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The Real Top 10 List of Steepest Streets in San Francisco

Steep Streets Graphic by Theo LaBua

Graphic by Theo LaBua

I was driving around with a small group of computer and navigational scientists the other day demonstrating VoicePark and doing field research for a collaborative project with them. What I like about driving around with a carful of scientists is the curiosity, the creativity, and all of the questions that arise. But, what I absolutely love about driving around with a carful of scientists is that, being always on the hunt for new answers, any one subjective view of reality is never taken for granted. During these scientific field trips, what any of us thinks to be true can be, and often is challenged. Reality is never fixed.
 
This is a good thing. If we all simply accepted “truth” blindly and if there wasn’t an innate human quest to understand our world and to make it better, ships and the sailors on those ships would still be sailing off of the edge of the earth like they used to in the old days.
 
So, the question came up “What are the steepest streets in San Francisco?”  That was an easy one for me, as I’ve been asked that question a million times (literally). I quickly rattled them off, quoting the popular and accepted SF Bureau of Engineering’s findings from last century.

1. Filbert between Leavenworth and Hyde (31.5% grade)
2. 22nd between Church and Vicksburg (31.5% grade)
3. Jones between Union and Filbert (29% grade)
4. Duboce between Buena Vista and Alpine (27.9% grade)
5. Jones between Green and Union (26% grade)
6. Webster between Vallejo and Broadway (26% grade)
7. Duboce between Alpine and Divisadero (25% grade)
8. Jones between Pine and California (24.8 grade)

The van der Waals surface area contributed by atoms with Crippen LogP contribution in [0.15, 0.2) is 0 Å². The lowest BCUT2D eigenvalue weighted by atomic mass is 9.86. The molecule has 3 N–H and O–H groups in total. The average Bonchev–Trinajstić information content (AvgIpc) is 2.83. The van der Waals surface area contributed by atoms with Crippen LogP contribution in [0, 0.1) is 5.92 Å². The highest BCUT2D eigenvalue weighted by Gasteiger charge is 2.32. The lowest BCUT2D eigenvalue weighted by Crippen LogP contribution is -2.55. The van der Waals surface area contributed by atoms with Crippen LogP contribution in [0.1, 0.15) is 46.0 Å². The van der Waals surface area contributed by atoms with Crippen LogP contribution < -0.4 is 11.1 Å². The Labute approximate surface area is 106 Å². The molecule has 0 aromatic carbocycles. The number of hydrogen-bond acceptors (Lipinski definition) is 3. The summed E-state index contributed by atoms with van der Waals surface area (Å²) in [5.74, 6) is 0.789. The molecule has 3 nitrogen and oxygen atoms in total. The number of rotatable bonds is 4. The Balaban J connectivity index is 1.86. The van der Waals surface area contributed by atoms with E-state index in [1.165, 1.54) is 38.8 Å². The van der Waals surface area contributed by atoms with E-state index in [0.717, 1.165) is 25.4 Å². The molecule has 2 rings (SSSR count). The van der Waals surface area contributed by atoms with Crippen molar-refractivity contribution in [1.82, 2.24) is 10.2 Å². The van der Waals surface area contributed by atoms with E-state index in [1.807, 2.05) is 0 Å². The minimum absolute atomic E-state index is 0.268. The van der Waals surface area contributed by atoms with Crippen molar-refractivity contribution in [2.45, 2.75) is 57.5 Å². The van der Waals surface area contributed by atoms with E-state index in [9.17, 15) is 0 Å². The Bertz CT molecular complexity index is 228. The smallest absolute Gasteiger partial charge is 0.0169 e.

9. Fillmore between Vallejo and Broadway (24% grade)

Someone in the back seat asked, “What about Kearny Street just above Broadway. Why isn’t that on the list?” At first, I thought that this was just a ruse to get me to drive them to Broadway and alter the nature of our field research, from parking analysis to partially clothed women. Which, I was not necessarily against, after eight hours of research and driving over 100 miles around SF with them.
 
“It is pretty steep,” I said. “We should check it out.” And off to Broadway we drove. We parked perpendicularly halfway down on Kearny above Broadway. My passengers quickly turned into a makeshift group of road surveyors. The vertical rise to horizontal run was measured and quickly calculated into a ratio, and then expressed as a percentage.   
 
The grade of Kearny is about 30%. Everything I once thought to be true about the grades of streets in SF came tumbling down. Truth shattered once again. I checked with a few friends later to see if they knew if anyone had done this research. I hoped they had, or else I would probably end up doing it, and Lord knows I have enough going on already. One of them pointed me in the direction of a man named Stephen Von Worley, who combined the National Elevation Dataset’s data with an Open Street Maps grid, and indeed had come up with a new list.
 
So, without further adieu, ladies and gentleman, I present to you, the 21st  Century new and improved list of the steepest streets in San Francisco.
 
The Steepest Streets In San Francisco
1. Bradford above Tompkins (41% grade)
2. Romolo between Vallejo and Fresno (37.5% grade)
3. Prentiss between Chapman and Powhattan (37% grade)
4. Nevada above Chapman (35% grade)
5. Baden above Mangels (34% grade)
6. Ripley between Peralta and Alabama (31.5% grade)
7. 24th between De Haro and Rhode Island (31.5% grade)
8. Filbert between Hyde and Leavenworth (31.5% grade)
9. 22nd between Vicksburg and Church (31.5% grade)
10. Broadway above Taylor (31% grade)

David LaBua is a leader in the sustainable urban mobility movement.  
He is the author of Finding the Sweet Spot, and founder of VoicePark, the world’s first voice-guided mobile parking app.